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Mrs. Irving gave much of her wealth and time to the people of New Brunswick.Handout

Many years ago after a Sunday morning church service, Jean Irving went out for lunch at a restaurant in Saint John. There was a long wait for a table, and so Mrs. Irving stood in line with everyone else.

But in Saint John, the matriarch of the influential Irving family – a multibillion dollar business empire that employs thousands in the province, and whose personal philanthropy has helped so many – was no ordinary customer. Someone recognized her and tried to usher her to the front of the line.

“She was almost horrified. She wouldn’t let them take her in. The last thing she wanted was to be in the spotlight,” said Rev. Mel Norton, Mrs. Irving’s long-time pastor. “She never forgot her roots.”

Jean Elizabeth Saunders was born in Detroit on April 20, 1926, to Edith Keiller Saunders of Croyden, England, and Adolphus Saunders of Brockton, Mass. Her father, a veteran of the First World War, left his job at the Ford assembly plant in Detroit and brought his young family to New Brunswick when his daughter was still a baby. She grew up on the family dairy farm in Glenvale, N.B., during the Great Depression. She was baptized in the nearby Petitcodiac River and attended a one-room schoolhouse before becoming a registered nurse.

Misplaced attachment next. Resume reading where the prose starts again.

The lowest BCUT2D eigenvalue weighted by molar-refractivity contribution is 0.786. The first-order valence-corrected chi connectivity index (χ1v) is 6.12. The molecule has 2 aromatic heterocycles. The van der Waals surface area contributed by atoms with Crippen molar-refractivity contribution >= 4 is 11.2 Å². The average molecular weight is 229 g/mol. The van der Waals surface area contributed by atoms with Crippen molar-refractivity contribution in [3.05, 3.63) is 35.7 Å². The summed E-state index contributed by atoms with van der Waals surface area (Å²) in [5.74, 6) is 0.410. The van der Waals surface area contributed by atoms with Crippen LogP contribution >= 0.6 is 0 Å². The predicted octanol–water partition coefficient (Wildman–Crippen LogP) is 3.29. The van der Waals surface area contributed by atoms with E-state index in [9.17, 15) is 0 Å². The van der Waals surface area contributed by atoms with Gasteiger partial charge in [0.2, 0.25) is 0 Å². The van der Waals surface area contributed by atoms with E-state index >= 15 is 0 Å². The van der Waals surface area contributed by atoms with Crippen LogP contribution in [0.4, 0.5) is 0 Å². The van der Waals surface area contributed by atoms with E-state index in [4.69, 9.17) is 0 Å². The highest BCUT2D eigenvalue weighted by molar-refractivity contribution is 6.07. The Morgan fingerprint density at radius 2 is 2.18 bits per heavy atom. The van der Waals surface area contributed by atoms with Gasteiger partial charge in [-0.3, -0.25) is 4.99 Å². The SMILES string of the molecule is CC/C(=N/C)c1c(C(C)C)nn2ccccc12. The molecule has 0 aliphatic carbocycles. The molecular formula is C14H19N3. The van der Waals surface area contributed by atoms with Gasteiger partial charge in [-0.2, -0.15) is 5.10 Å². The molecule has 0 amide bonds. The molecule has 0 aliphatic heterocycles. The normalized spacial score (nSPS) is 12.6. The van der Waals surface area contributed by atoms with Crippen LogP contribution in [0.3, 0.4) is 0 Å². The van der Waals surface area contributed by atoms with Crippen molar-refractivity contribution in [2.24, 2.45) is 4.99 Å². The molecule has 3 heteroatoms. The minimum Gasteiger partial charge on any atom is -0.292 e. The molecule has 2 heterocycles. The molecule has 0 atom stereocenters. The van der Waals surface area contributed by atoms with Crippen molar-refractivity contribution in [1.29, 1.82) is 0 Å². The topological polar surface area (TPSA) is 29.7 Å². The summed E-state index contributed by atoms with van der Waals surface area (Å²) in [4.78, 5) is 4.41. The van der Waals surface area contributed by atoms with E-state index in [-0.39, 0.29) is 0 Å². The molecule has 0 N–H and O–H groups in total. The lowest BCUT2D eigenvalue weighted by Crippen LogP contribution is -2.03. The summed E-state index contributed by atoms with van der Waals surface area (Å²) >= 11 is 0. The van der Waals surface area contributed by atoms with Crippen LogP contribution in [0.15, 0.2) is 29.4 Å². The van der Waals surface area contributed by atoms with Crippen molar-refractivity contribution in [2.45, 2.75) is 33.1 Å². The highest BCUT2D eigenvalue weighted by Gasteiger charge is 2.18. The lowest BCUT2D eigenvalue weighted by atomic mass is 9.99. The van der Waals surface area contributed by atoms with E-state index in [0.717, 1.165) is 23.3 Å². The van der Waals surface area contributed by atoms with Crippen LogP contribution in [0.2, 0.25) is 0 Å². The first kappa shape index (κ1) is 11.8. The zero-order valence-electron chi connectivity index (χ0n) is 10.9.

Mrs. Irving died at her at home in Rothesay, N.B., on Oct. 29, surrounded by her family. She was 93.

Known affectionately in the province as “Mother Irving,” she gave much of her wealth and time to the people of New Brunswick, supporting a wide range of causes from a pregnancy centre for young mothers and art galleries to autism initiatives and swimming lessons for children.

Her husband of 69 years, James K. Irving – eldest son of industrialist K.C. Irving and one of the richest men in Canada – called her his “compass.” She was a nursing student when they met, and was his “guiding light” as he grew a business network that extended into forestry, pulp and paper, tissue, lumber, building supplies, frozen food, transportation, shipping lines and ship building.

But friends say Mrs. Irving did not let the weight of her surname change her grounded nature. She remained a self-described farmer’s daughter who came from limited means and wanted to give back to her community.

She could be blunt when needed and was not afraid to get her hands dirty, whether planting daffodils at the Christian university she sponsored in Sussex, organizing a strawberry shortcake fundraiser or flipping burgers as part of a program she co-founded for children at an inner-city school in Saint John.

“She walked among all people. She was very down to earth, she would talk to and help anybody,” said former Saint John mayor Shirley McAlary, now the deputy mayor. “She understood firsthand the difficulties many people go through.”

Ms. McAlary came to know Mrs. Irving when a group of women were creating First Steps, a housing and education centre founded in response to a teen pregnancy crisis in Saint John. Mrs. Irving didn’t just donate to the new centre, she also took a hands-on role in the building’s renovation and design.